Later I may manage some food and maybe I’ll manage too much. I’ll eat too much, returning to the nauseating sensation that plagued me just a few hours earlier. With a heated blanket and a heating pad, I swaddle myself. I overheat. I sweat, I hyperventilate and panic.

I don’t want to see anyone. The question of whether or not I should contact you is not even a thought in my mind anymore. I can’t stop thinking about all the things I’m not doing. I can’t stop thinking about all the deadlines I have missed. I can’t stop thinking about all the people I have disappointed. All the people I have let myself disappoint. All the people I have let myself let down because I couldn’t force myself to get through another day.

I am constantly fighting with myself. There is and will always be a crazy battle raging inside of me. I am either not doing enough or doing entirely too much. I am either not eating or stuffing myself. I am either over-sleeping or barely getting 4 hours. I will never do anything in-between. I will never do anything half-assed. I have mental illness and it debilitates me.

I hate that it debilitates me. I hate that I let it win some days; that I let it convince me to stay in bed, avoid all contact and sunlight and convince me that I am not worth it. I hate that it discourages me from doing things I love. I hate that it makes everything difficult. I hate that I woke up feeling exhausted.

Though I despise my mental illness and absolutely wish it would slink away to give me a chance to catch a fucking break, I have to let it engulf me sometimes. I have to let myself rest. I have to convince myself that it’s OK to let myself rest. I have to put myself first and I have to give my body time.

Though I shouldn’t go days without human contact, a shower, a decent meal or any sense of productivity, I have to let myself breathe. I have to learn to do things in little steps, instead of overwhelming myself.

Maybe we’ll opt for dry shampoo and face wash tomorrow. Maybe I’ll try to text a few people tomorrow. Maybe I’ll order in or ask a friend to bring something over. I’ll answer a couple of emails. I’ll check some things off the to-do list.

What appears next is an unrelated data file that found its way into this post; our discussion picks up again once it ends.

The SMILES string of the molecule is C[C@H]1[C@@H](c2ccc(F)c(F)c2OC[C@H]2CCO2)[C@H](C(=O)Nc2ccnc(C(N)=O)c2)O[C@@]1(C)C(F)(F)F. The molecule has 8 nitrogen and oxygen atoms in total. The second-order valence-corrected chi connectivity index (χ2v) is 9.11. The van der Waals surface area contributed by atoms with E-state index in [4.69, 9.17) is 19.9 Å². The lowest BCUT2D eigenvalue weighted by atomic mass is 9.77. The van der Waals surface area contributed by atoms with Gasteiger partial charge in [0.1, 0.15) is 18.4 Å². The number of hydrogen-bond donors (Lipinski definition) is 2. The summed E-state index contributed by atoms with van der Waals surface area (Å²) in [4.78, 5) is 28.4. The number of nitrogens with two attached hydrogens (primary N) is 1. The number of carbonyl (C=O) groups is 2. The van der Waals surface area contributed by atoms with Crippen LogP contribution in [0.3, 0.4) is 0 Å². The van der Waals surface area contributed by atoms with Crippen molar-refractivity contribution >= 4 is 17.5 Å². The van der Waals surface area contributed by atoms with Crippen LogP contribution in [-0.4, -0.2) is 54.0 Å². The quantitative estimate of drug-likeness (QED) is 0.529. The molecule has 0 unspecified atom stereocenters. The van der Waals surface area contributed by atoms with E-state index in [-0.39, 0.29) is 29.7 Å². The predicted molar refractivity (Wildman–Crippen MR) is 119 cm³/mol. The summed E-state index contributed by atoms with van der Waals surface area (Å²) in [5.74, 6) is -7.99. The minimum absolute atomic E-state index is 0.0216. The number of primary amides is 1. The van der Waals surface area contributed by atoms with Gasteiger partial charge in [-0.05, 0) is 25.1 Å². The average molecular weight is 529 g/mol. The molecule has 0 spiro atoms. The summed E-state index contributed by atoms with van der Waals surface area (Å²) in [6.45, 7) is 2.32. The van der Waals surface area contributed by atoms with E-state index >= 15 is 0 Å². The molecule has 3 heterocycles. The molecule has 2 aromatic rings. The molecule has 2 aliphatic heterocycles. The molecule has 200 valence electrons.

I have mental illness. It’s debilitating. I don’t want to get out of bed sometimes and I force myself to get out of bed other times. It’s not constant but it never goes away. I’ll talk to you about it after I have my latest episode. I’ll try to describe to you what I’m feeling.

I’ll try to open the blinds and let some light in. Maybe I’ll open the window. Maybe I’ll go for a drive. I’ll try to watch a movie I like or listen to music I like. I’ll attempt to go to work. I’ll attempt to get my work done.

My mental illness is debilitating. Sometimes, I let it convince me of things I know are not true. Sometimes I let it lock me up deep inside myself and convince myself I’ve forgotten where the key is. I let it convince me that I don’t even have the key. Sometimes, I gather all my might and kick it up to high heaven. I let my mental illness know that today is not the day. Tomorrow might be, though.

It’s hard. It’s never going to stop being hard, but I’m never going to stop trying. I have mental illness. It’s debilitating. I let it hold me when I can no longer hold myself, but I never let it win.

11 Ways To Be A Better Library Patron

9. Do not use your phone while speaking to staff.

Library employees are people, too.

This article was originally published with The Odyssey on July 17, 2017. 

I’ve worked at a library for the past four years, and every time I think I’ve seen it all, some library patron comes out of the blue and proves me wrong. Libraries and their employees should not be taken for granted. We are here to help you, not serve you. Here are the top 10 ways to be a better and more respectful library patron.

1. Have your library card or identification on you.

Let us know that you are actually the person you say you are. Also, have it ready so that we can get you in and out.

2. Don’t be that person that comes in five minutes before closing.

Come in tomorrow and we’ll help you with a nicer tone and we will have more time to dedicate to you.

3. Know what you’re looking for.

Have a title or author, please. The description of the book is not enough information for us to locate it.

4. If there’s a problem with your account, don’t talk down to us.

You are more likely to rattle the employee and their nerves instead of resolving anything. Also, be willing to compromise.

5. Know the library policies.

Know when we fine you, where you can eat, and what areas of the library are off limits. Stop acting shocked when you get fined for an item that was extremely late and or lost.

6. Don’t compare the library you’re at to any other library.

You are where you are. Not all libraries operate the same. Different places have different regulations and you have to follow those regulations, whether the other library has them or not.

7. Parents: Computers aren’t babysitters.

Neither are library staff. Watch your children or take them with you.

8. If your child is throwing a tantrum, leave the premises.

Attempting to calm them down is giving everyone a headache, including the other patrons. You can let your child “feel emotions” outside.

9. Do not use your phone while speaking to staff.

This is common decency.

10. Clean up after yourself.